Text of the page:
By Oliver Lyttelton | www.oliverlyttelton.com February 15, 2012 at 9:44AM
It's clear at this point that Ben Foster and Oren Moverman are pretty much bros for life. The actor took the lead role in Moverman's directorial debut "The Messenger," and last year cropped up with a small role in "Rampart," which marked the first film from the pair's joint production company Third Mind Pictures. While Moverman is busy on everything ranging from a script for a Brian Wilson biopic to potential directorial outings "The Terrorist Search Engine," with Jesse Eisenberg, a biopic of movie mogul David O Selznick with Ben Stiller, and period drama "The Big Blow," he'll pair with Foster to produce Steve Buscemi's Moverman-penned William Burroughs adaptation "Queer," with Guy Pearce and Kelly Macdonald, and it looks like they're going to squeeze in another collaboration this year as well.
Screen Daily report that Foster is planning to make his directorial debut later in the year, on an untitled drama that Moverman will produce alongside Jay Van Hoy and Lars Knudsen's company Parts & Labor. There aren't any details yet, other than a shoot tentatively planned for the summer, but we imagine it'll be something fairly intense, given Foster's usual metier, and don't be surprised if the actor's longtime friend Bobby Bukowski is DP, as he was on "Rampart."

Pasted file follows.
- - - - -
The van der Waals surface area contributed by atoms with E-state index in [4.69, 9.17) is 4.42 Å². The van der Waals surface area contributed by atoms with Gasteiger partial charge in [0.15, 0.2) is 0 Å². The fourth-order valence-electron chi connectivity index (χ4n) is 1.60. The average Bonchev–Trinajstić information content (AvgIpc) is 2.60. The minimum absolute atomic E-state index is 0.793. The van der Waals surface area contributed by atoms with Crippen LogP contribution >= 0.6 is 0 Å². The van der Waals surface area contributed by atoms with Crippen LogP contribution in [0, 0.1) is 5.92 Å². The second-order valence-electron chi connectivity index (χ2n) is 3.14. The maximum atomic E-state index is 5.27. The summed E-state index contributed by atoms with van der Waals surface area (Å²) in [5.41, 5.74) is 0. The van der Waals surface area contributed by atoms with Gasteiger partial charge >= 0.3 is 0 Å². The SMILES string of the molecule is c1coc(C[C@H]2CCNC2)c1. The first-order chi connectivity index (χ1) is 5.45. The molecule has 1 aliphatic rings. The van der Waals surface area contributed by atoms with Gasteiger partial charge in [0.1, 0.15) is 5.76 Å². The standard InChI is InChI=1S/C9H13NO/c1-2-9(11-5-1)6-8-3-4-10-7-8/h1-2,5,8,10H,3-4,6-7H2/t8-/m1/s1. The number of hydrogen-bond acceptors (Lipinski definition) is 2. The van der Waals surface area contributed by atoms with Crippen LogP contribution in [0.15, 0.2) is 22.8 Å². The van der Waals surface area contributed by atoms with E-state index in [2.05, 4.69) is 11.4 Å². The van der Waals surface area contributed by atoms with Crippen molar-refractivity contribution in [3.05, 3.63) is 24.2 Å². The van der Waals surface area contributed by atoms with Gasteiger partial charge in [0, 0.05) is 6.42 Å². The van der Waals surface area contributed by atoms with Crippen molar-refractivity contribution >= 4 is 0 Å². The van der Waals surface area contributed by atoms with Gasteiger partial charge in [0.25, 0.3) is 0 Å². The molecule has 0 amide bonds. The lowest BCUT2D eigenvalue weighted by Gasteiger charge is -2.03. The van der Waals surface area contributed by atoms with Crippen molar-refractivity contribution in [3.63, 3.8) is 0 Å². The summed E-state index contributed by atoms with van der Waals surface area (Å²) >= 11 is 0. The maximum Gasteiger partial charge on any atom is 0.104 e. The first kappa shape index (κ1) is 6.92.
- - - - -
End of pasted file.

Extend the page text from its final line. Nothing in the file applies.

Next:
Parts & Labor have become one of the more interesting, diverse indie companies in recent years thanks to their work on "The Exploding Girl," "Cold Weather" and "Beginners," among others, and the trade revealed the rest of their promising-looking slate, of which the biggest news is probably a new film from New Queer Cinema pioneer Gregg Araki, who will make "The Womb," described as "a twisted police thriller;" for the company. The project is casting now, and Van Hoy says that the film is on "a bigger, broader scope" than anything that Araki's made before. We can't say we were huge fans of his last film, "Kaboom," but we're always interested to see what he's up to, and we're intrigued to see him work in the genre world.
Otherwise, the company are working with Scott Rudin on the previously-announced "Red Light Winter," Adam Rapp's adaptation of his own play, which will star Mark Ruffalo and Billy Crudup as two friends who cross paths with a Dutch prostitute (Kirsten Dunst); the film is currently being financed, and should shoot late this year. They're also collaborating with Robinson Devor (horse-fucking documentary "Zoo") on "You Can't Win," a Western period piece based on the memoir of adventurer Jack Black (not that one), a Mexican-set documentary called "Narco Cultura" and the feature debut of Swedish photographer Jens Assur, entitled "Close Far Away," described as "a dramatic thriller about people's behavior in vulnerable situations." Promising stuff, all round...